A brooding silence hung round the place, and seemed to peer derisively between the trees. It was indeed a spot where any dreadful thing might easily happen.




To the old Man, standing there horror-stricken, the fearful stillness of the Beast and the ominous silence were becoming breathlessly oppressive, when little lights came dancing through the gloom, and there appeared in that dreadful place several Forest Fairies, carrying lanterns of dead dragon's eyes, seeking for their lost pet. And the joy of the creature at seeing them was less by far than that of the Old Man, who quickly made his presence known.

So that he should not be further affrightened, the Fairies escorted him gaily to the edge of the Forest, where, beyond a bare and miserable plain appeared the foothills that bounded the Thunder City. And faintly to be heard was the heavy muttering of the Eternal Storm.

The Fairies gave him a dragon for his further journey, for it did not seem right to them that one so infirm should toil so far a-foot.




His dragon soon over-passed the sordid plain, and rearing its head, rose at the barrier of the Iron Hills. Threading between the lightnings he came to the hill-ringed valley wherein huddled the houses of the Thunder City.

And the Thunder roared and dreadfully rumbled, and all things were bathed in an evil leaden light, for there was never any rain - only the drifting clouds, only a dry, hot fever in the air. Here one might easily go mad.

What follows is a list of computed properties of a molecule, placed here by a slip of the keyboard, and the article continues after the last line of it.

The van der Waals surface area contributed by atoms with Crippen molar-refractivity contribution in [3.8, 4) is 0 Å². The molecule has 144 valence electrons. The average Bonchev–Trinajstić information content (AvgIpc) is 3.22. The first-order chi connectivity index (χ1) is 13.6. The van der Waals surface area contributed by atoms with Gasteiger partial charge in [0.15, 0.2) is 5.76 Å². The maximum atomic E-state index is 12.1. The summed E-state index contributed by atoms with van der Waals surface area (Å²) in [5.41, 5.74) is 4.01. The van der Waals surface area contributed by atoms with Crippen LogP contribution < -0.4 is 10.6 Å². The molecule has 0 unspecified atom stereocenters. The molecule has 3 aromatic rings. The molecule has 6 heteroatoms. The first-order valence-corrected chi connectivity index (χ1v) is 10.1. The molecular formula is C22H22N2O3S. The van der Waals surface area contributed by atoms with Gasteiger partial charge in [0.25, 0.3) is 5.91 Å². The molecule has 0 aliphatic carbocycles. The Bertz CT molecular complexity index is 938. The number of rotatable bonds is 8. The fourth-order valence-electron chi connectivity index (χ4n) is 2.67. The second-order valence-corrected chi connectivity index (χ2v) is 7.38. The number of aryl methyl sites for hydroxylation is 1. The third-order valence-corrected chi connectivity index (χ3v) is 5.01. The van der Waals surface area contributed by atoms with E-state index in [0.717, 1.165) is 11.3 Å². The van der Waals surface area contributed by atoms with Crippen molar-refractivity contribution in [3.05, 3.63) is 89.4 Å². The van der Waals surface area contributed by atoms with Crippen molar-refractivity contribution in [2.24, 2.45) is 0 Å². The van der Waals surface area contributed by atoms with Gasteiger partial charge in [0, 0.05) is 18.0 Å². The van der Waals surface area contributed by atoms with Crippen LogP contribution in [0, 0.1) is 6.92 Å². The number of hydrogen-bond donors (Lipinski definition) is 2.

The Old Man landed on the hill side, and found the place an ugly, sinister City, crouching flat against the ground; and the Fairies there were incurious and wandered unseeingly, being too preoccupied with the Misery that frothed and brooded in their brains.




Wandering amongst low, flat houses in the gloomy streets, and passing black-cloaked stumbling figures, the Old Man came to what seemed to him must be the dwelling of the Prince, for it was larger than most and guards stood without.

Yet he entered unchallenged, and seeking, found the Prince enthroned in a dismal room, through the high-set windows of which the lightening flickered continually. And all the while the Prince cat brooding on the loveliness of Sorrow.

But the Old Man felt strangely happy, for here was a matter wherein a man might help a Fairy. It had been revealed to him as he flew between the long lightning flashes, how he might still this arrogant tumult, and now the plan was fully shaped.